Get started
What we treat
Why online therapy
How it works
How it works
Meet the therapists
Wellbeing blog
Log in

Are you thriving – or just ‘surviving’?

August 5, 2022

EUDAEMONIA – ‘The condition of human flourishing or living well’ (Aristotle)

When our mental wellbeing is generally OK, we tend not to think too much about it. But paying attention to our minds even when we’re not struggling can make the difference between just ‘getting through life’, and really flourishing.

It’s very easy to find ourselves stuck in survival mode – especially after the challenges of the past couple of years. If we recognise we’re in a bit of a rut, and want to move forward to a life that’s more fulfilling and rewarding, it might be helpful to consider for a moment the differences between surviving and thriving.

Surviving literally means that we’re continuing to exist. When we’re in survival mode our primary focus is on simply staying alive. This might look like doing the bare minimum to get through the day – for example, we might find ourselves on autopilot, there in body but perhaps not in mind.


Jo Gray, a CBT therapist with ieso, explains: “When all of our energy and resources are going into surviving, there isn’t much left for the added extras we'd associate with thriving. We might end up staying firmly inside our comfort zone – sticking to what we know, not trying new things – and that makes sense. In our comfort zone there isn’t much uncertainty or danger. We know what to expect – it’s predictable and feels safe. And let’s just acknowledge that there's nothing wrong with spending some time in your comfort zone when life is tough!”


When we're thriving or flourishing, on the other hand, we are growing and developing.  By definition this means that we’re moving beyond our comfort zones and into our growth zones; we have the energy and head space to seek out some of those ‘optional extras’ that seemed such a distant prospect when we were in survival mode.


Here are some ideas and prompts to help you to think about how you might promote your own flourishing, and take better care of your mind from day to day – not just when you’re experiencing difficulties.


Take care of your roots. We can't flourish unless we have some strong and healthy roots in place. These are the basics: things like a balanced diet, sleep and rest, exercise, and spending time outdoors.

  • Think about what you, personally, need in order to have healthy roots.
  • How much rest or sleep do you need to feel refreshed? Are you getting enough? Are there any small tweaks you can make to improve this?
  • Consider what you're putting into your body. Are you getting the nourishment you need? What small steps could you take towards enhancing that a little more?
  • How do you like to move your body? “As well as the more obvious contenders like walking, running and cycling, there are plenty of activities that get our hearts pumping and those endorphins going,” says Jo Gray. “Find what works for you – maybe it's a kitchen disco, yoga, household chores, or a kickabout at the park.”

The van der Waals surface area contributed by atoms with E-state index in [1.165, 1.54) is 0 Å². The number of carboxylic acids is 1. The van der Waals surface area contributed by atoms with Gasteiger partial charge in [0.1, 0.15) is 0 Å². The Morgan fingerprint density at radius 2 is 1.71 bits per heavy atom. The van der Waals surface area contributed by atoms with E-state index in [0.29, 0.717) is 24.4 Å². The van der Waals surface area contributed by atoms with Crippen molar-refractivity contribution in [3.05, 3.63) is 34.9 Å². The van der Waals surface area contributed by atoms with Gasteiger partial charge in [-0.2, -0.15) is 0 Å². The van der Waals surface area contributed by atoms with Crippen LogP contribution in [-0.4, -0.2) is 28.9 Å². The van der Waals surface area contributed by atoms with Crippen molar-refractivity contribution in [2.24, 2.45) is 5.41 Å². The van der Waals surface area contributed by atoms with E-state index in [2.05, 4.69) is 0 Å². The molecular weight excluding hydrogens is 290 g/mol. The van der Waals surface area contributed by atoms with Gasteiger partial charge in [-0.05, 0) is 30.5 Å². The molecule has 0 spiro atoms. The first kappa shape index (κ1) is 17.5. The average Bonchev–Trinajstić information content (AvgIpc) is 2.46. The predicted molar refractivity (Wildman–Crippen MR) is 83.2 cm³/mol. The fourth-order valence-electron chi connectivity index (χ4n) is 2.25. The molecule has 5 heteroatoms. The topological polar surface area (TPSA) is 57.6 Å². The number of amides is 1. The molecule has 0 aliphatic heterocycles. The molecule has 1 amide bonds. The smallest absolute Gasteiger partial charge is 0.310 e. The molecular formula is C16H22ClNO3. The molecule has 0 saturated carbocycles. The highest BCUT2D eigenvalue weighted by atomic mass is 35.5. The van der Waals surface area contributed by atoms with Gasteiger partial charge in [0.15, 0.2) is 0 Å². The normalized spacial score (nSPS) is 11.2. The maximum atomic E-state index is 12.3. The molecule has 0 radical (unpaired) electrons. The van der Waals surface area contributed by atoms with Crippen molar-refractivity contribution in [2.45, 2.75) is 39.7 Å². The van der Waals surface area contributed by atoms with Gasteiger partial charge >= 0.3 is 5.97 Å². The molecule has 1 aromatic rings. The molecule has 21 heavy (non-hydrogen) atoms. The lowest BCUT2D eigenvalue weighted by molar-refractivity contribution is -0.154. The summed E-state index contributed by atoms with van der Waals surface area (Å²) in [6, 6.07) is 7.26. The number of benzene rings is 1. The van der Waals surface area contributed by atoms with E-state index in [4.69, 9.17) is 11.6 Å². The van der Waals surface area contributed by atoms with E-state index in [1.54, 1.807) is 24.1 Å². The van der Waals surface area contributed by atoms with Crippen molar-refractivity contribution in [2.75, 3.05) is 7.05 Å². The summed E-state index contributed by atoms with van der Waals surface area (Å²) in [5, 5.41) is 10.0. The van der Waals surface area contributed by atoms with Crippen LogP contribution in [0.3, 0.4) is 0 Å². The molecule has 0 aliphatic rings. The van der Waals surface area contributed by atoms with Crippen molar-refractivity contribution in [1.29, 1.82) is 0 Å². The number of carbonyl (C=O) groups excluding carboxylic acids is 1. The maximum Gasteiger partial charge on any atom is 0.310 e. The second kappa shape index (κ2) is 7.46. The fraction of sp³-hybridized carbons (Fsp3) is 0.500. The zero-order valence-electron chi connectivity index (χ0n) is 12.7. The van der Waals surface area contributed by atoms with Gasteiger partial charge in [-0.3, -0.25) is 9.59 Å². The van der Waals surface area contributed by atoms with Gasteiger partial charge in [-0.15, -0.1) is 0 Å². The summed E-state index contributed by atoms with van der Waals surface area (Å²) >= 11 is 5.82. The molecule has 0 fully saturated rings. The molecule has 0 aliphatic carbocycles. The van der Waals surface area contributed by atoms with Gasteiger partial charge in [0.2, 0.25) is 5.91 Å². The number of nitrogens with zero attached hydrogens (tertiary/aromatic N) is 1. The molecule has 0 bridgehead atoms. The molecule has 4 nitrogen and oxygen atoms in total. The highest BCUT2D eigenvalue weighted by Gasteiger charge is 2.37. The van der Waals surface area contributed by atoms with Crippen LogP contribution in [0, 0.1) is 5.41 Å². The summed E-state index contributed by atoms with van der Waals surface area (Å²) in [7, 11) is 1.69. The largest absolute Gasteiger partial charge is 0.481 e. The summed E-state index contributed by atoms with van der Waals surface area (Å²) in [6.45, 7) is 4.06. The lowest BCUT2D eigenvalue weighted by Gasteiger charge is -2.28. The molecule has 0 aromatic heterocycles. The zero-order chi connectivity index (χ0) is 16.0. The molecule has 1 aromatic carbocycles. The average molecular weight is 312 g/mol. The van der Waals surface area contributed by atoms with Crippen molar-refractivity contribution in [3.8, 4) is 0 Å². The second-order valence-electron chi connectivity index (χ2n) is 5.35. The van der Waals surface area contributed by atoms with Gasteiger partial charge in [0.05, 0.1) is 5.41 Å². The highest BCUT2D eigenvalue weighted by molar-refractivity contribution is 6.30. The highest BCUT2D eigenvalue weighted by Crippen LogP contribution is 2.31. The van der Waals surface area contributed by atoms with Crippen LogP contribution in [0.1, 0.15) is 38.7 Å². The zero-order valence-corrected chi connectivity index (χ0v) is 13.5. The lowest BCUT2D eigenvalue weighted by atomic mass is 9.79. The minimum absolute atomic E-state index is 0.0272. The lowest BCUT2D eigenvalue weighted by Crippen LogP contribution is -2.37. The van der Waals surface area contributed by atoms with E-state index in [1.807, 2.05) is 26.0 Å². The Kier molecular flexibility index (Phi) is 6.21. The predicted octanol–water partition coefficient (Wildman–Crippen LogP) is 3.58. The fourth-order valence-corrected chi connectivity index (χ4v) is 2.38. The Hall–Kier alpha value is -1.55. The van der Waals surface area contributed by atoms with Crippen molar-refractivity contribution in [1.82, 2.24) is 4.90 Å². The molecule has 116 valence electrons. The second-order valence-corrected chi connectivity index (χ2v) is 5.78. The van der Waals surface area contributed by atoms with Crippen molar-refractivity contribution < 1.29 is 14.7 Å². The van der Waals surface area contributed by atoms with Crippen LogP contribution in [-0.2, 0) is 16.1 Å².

Check your environment. Even the healthiest of roots will struggle if they’re planted in the wrong place! Here you might like to consider your home and work environment, the people you spend time with, and the atmosphere around you.

  • Think about what your ideal conditions might look like.
  • Who are the people who energise you or lift you up?
  • Think about the things that delight your senses. What colours do you enjoy? What fragrances pep you up? What do you like to listen to? How can you bring a little more of these things to your day to day life?
  • Where do you feel most alive? Can you spend more time in those places? “If not,” suggests Jo Gray, “can you bring a little of those places to your usual home or work environment? For example, if the beach is your happy place, you might enjoy a sea soundtrack, or a painting or photo of your favourite beach.”

Identify what ‘flourishing’ looks like for you. Perhaps it’s being creative, trying new things, feeling energised and motivated, or taking time for self-care or hobbies for example.

  • How do you know when you’re flourishing? What does this feel like?
  • What is different in your life when you are thriving?  What are your ‘added extras’?
  • Can you carve out a little time in your week for something that helps you to flourish and thrive?

If you recognise that you're feeling stuck in survival mode – perhaps lacking motivation, not enjoying things you’d usually enjoy, feeling irritable, anxious or low – then online CBT from ieso could help you get back on track. Find out how it works here.

ieso Online Therapy
This blog has been written by a member of the clinical team at ieso.

Read more

6 Mins
Awareness Days
October 9, 2023
Access to mental health is a universal human right

Mental health affects us all. This means it's essential that mental health services are equally available to everyone, everywhere. This World Mental Health Day, 10th October, we explore the right to access care.

5 mins
Awareness Days
October 2, 2023
Why it’s important to make time for self-reflection

This week is National Work Life Week, a campaign led by the charity, Working Families, to get people talking about wellbeing at work and work-life balance.

8 Mins
Online CBT
September 25, 2023
When to intervene if you’re worried about a loved one’s mental health

Have you noticed a change in a friend or family member’s behaviour or mindset? Maybe they’re isolating themselves, worrying more than usual or acting erratically. Here are some tips on how you can support them.